Friday, March 29, 2013

Projecting The Offense: Shortstop

Clint Barmes will enter the season in his final year of the two year, $10.5M contract that he signed in November 2011. With no obvious internal replacement and a weak free agent market at shortstop next winter, he could very easily play his way into a contract extension. However, in order to do so, Barmes will have to provide more of an offensive contribution that he managed in 2012. 

2012: 493 PA, 16 doubles, 1 triple, 8 home runs, .229/.272/.321, .260 wOBA, 0 stolen bases 

2013 Projections
Bill James: 441 PA, 21 doubles, 1 triple, 9 home runs, .233/.286/.353, .273 wOBA, 2 stolen bases 
ZiPS: 475 PA, 26 doubles, 1 triple, 9 home runs, .237/.291/.353, .280 wOBA, 3 stolen bases 
Oliver: 502 PA, 20 doubles, 1 triple, 10 home runs, .234/.297/.349, .283 wOBA, 3 stolen bases 

Summary: All three projection systems forecast improvement at the plate for Barmes in 2013, although that’s not really a bold prediction. Still, with a sub-.300 OBP likely this season from Barmes, he’ll have little overall offensive value. 

Clint Barmes joined the club as a defense-first shortstop. He was signed to provide a big improvement over Ronny Cedeno, after the club declined his $3M option; however that did not prove to be the case in Barmes’ debut season. While he shone defensively (10.6 UZR), as expected, he was a downgrade offensively (Cedeno’s wOBA in 2011 was .276). FanGraphs and Baseball Reference disagree over which player was more valuable (Cedeno in 2011 or Barmes in 2012); FanGraphs version of WAR indicated a slight downgrade (Cedeno 1.1 fWAR, Barmes 1.0 fWAR), while Baseball Reference shows a decent upgrade (Cedeno 0.82 rWAR, Barmes 1.29 rWAR). Either way, Barmes’ bat prevented him from providing the type of value that the Pirates require; limiting him to right around market value (and the Bucs need more than market value per WAR). 

While many did predict an offensive decline from the .244/.312/.386 he hit with the Houston Astros in 2011, due to him being a pull hitter moving to a ballpark with such an expansive left field, I doubt that many would have predicted how bad Barmes' was at the plate in 2012. Out of 265 players with at least 300 plate appearances in 2012, only three had a lower wOBA (Brendan Ryan, Dee Gordon and Josh Thole). Furthermore, only ten players had a lower walk rate than Barmes’ 4.1 BB% and he was in the bottom 25 in isolated power (.092 ISO). He’s destined to be the club’s number eight hitter in the line-up this season; however the numbers are not all negative from an offensive standpoint. 

Barmes' splits in 2012 do offer some offensive hope - at least on a part time basis. He hit .274/.373/.368 (.331 wOBA) against left-handed pitchers last season (110 PA), walking on 11.8% of trips to the plate. In comparison, Barmes hit .217/.243/.308 (.240 wOBA) when facing right-handed pitching (383 PA), taking the free pass on just 1.8% of trips to the plate. Over the course of his career he has a fairly big platoon split (a .339 wOBA against lefties and a .285 wOBA against righties), which would have likely pushed him to a platoon if it was not for his defensive prowess at shortstop.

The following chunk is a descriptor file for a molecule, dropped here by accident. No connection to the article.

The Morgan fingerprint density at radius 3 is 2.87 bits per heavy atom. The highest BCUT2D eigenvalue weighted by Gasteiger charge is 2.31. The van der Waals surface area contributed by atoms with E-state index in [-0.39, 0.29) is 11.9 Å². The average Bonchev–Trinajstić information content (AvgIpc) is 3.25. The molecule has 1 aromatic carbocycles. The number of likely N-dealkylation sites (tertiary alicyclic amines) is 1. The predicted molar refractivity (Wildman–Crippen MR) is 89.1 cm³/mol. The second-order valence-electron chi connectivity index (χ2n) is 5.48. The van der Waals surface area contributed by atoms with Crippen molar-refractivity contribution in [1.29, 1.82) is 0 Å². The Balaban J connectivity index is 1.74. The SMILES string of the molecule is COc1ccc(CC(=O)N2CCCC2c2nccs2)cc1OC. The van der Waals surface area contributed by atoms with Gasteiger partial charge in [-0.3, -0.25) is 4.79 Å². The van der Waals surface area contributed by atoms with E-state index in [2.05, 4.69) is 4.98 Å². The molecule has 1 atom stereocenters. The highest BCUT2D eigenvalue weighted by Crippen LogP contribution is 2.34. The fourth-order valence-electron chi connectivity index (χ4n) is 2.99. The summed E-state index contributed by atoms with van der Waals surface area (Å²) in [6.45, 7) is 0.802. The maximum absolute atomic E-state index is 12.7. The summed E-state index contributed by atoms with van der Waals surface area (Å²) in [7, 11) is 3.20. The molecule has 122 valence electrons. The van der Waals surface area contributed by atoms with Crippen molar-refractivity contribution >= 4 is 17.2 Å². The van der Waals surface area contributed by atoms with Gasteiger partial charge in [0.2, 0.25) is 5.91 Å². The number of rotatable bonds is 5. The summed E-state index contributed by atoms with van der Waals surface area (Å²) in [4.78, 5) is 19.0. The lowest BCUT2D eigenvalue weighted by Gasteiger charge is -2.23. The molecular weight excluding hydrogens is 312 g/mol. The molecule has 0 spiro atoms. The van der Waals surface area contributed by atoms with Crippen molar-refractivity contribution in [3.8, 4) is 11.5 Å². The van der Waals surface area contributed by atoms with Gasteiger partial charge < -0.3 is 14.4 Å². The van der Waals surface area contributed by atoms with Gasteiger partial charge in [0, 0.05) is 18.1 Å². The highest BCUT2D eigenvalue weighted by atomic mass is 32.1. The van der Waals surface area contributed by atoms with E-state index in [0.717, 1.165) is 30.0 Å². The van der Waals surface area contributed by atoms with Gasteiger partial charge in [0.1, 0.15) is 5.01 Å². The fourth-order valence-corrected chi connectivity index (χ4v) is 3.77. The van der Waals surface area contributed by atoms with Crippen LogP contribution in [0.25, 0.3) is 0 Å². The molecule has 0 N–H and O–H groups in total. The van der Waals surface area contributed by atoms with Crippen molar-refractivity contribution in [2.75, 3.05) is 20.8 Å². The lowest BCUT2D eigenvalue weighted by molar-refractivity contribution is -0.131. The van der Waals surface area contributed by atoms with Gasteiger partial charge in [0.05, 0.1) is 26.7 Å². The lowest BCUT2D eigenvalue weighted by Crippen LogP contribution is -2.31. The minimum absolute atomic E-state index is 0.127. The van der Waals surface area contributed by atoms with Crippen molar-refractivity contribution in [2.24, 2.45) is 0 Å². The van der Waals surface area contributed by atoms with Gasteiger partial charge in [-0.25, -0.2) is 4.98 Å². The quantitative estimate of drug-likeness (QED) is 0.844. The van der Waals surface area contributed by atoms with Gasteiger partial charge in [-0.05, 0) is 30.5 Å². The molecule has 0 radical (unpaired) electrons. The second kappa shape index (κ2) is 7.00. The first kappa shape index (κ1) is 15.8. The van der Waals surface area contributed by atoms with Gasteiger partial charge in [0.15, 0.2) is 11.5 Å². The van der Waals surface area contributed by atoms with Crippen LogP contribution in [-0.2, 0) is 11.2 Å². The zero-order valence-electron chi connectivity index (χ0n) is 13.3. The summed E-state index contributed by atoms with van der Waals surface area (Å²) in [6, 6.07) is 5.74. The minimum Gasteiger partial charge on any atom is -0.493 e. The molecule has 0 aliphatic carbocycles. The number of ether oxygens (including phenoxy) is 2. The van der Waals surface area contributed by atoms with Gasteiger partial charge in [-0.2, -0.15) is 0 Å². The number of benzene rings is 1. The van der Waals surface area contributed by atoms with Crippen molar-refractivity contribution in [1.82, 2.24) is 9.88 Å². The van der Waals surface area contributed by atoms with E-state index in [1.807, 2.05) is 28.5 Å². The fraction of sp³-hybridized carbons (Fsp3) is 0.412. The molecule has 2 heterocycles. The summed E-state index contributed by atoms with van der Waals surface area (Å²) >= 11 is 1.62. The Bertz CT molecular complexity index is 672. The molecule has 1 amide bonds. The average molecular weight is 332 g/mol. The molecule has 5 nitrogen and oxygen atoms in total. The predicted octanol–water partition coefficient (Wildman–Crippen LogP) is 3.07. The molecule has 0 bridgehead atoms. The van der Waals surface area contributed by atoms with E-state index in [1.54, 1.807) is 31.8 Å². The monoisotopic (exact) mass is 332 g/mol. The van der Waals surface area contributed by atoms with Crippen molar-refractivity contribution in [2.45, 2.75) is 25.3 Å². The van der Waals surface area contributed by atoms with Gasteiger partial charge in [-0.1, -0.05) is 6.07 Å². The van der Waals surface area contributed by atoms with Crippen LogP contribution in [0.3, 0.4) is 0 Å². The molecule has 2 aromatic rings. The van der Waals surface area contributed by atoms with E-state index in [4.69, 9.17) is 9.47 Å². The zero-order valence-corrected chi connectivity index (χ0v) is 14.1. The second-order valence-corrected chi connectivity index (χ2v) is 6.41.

The acquisition of John McDonald is a curious one in that respect; adding a backup shortstop with a worse bat than Barmes seems like a flawed approach. A switch or left-handed hitting shortstop would have been an ideal addition over the winter (such as Maicer Izturis), even if the club elected against a full time platoon; although after the market thinned out then the club could have elected to give Jordy Mercer the opportunity to audition for the full time role at short next season. At some point in the season, the club may look to find an offensive improve at the position at least on a part time basis, so Mercer, Chase d’Arnaud or Ivan De Jesus Jr could force their way to Pittsburgh (or the club could look externally for an upgrade). 

The depth of the Pirates line-up is going to depend on the opposition’s starting pitcher and it is largely up to Clint Barmes to prevent the bottom of the order becoming the black hole it was in 2012. It’s hard not to expect some regression towards the mean against righties from Barmes this season – it would be almost impossible for him to walk less and he could receive more luck with balls in play (.266 BABIP against right-handers in 2012). That said, Barmes is a below average hitter who was acquired for his defense – so his offensive contribution is going to be limited.

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